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Posted December 9, 2008
A powerful yet gloomy parable
The cockroach wakes up in a 1950s Times Square roach hotel to find somehow he no longer is a bug, but instead has become a male human. Though he is unhappy to devolve into a man, Kockroach is not concerned as his species understands survival of the fittest having been around since the dinosaur age and still thriving in the cement jungles in spite of weapons of mass destruction better known as human shoes.-------------- Kockroach takes the name of Jerry Blatta as he meets street punk Mickey 'Mite' Pimelia, who sees the transformed bug as a way to make a fortune in the world of gangs. However, Jerry notices that Mighty Mite is soft on crippled telephone operator Celia so he keeps that handy in case he needs to use this info. Celia finds the roach morality of survival is everything quite enticing. Meanwhile king Kockroach begins to climb his way to the top of the gangs as he understands inducing fear.------------- Tyler Knox cleverly satirizes Kafka's Metamorphosis and 1950s Noirs with this delightfully dark saga. The antihero sees the world through cockroach glasses as he realizes that humans run on fight (over possessions) or flight (out of fear). Thus combining 'moral' bug instincts with insightful clarity of the dreaded shoe stomping society he has joined, Blatta provides quite a vivid picture of the human condition, always one step away from the graveyard. Readers will appreciate this powerful gloomy parable.--------------- Harriet KlausnerWas this review helpful? Yes NoThank you for your feedback. Report this reviewThank you, this review has been flagged.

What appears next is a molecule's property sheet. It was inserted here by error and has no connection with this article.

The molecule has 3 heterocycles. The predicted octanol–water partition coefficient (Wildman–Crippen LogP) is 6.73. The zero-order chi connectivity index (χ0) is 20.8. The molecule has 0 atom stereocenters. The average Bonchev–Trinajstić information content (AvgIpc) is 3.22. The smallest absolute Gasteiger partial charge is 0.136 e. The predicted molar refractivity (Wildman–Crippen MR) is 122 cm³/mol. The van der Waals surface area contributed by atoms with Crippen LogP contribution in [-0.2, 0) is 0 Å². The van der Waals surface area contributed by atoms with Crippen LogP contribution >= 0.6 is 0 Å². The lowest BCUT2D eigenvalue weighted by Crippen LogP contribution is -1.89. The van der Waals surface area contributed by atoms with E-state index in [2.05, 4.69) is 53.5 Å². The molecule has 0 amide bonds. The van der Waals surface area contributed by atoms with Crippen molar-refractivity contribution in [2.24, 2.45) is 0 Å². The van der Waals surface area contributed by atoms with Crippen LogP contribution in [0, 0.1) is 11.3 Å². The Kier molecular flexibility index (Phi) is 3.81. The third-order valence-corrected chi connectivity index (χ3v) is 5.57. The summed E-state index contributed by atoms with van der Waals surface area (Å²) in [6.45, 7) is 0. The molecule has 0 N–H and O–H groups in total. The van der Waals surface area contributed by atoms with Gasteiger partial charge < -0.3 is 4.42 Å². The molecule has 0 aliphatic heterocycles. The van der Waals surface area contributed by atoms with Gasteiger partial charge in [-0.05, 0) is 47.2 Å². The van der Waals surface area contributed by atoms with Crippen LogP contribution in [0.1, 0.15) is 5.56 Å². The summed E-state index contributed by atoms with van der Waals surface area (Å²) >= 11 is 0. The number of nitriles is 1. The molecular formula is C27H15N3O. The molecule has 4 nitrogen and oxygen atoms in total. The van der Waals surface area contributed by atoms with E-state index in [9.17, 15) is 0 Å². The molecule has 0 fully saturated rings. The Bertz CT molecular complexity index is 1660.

Posted December 23, 2010
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